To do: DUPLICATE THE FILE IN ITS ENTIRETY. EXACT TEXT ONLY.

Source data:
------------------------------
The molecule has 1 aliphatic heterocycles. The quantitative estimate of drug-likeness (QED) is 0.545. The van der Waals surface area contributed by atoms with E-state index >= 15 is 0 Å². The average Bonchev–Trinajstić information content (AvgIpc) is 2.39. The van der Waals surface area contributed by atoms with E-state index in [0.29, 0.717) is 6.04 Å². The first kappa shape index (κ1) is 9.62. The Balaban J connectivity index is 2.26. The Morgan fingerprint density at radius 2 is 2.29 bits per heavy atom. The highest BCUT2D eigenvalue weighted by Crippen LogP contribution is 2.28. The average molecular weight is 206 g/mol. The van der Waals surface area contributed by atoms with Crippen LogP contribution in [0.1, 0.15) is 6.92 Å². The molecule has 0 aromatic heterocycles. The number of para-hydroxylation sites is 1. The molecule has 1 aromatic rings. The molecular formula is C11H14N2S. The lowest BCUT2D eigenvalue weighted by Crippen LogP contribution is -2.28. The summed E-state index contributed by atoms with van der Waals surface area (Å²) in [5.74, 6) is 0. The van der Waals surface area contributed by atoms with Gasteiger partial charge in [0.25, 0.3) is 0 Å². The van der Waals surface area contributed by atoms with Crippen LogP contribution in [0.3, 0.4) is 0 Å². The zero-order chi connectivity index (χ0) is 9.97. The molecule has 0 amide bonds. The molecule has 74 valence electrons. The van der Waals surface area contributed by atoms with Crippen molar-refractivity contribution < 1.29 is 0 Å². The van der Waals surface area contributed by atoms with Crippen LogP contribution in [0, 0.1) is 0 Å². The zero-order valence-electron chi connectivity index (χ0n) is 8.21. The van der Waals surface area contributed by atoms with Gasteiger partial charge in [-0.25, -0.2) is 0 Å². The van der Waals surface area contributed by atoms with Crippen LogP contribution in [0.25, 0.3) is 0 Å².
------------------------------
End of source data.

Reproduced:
The molecule has 1 aliphatic heterocycles. The quantitative estimate of drug-likeness (QED) is 0.545. The van der Waals surface area contributed by atoms with E-state index >= 15 is 0 Å². The average Bonchev–Trinajstić information content (AvgIpc) is 2.39. The van der Waals surface area contributed by atoms with E-state index in [0.29, 0.717) is 6.04 Å². The first kappa shape index (κ1) is 9.62. The Balaban J connectivity index is 2.26. The Morgan fingerprint density at radius 2 is 2.29 bits per heavy atom. The highest BCUT2D eigenvalue weighted by Crippen LogP contribution is 2.28. The average molecular weight is 206 g/mol. The van der Waals surface area contributed by atoms with Crippen LogP contribution in [0.1, 0.15) is 6.92 Å². The molecule has 0 aromatic heterocycles. The number of para-hydroxylation sites is 1. The molecule has 1 aromatic rings. The molecular formula is C11H14N2S. The lowest BCUT2D eigenvalue weighted by Crippen LogP contribution is -2.28. The summed E-state index contributed by atoms with van der Waals surface area (Å²) in [5.74, 6) is 0. The van der Waals surface area contributed by atoms with Gasteiger partial charge in [0.25, 0.3) is 0 Å². The van der Waals surface area contributed by atoms with Crippen LogP contribution in [0.3, 0.4) is 0 Å². The zero-order chi connectivity index (χ0) is 9.97. The molecule has 0 amide bonds. The molecule has 74 valence electrons. The van der Waals surface area contributed by atoms with Crippen molar-refractivity contribution < 1.29 is 0 Å². The van der Waals surface area contributed by atoms with Crippen LogP contribution in [0, 0.1) is 0 Å². The zero-order valence-electron chi connectivity index (χ0n) is 8.21. The van der Waals surface area contributed by atoms with Gasteiger partial charge in [-0.25, -0.2) is 0 Å². The van der Waals surface area contributed by atoms with Crippen LogP contribution in [0.25, 0.3) is 0 Å².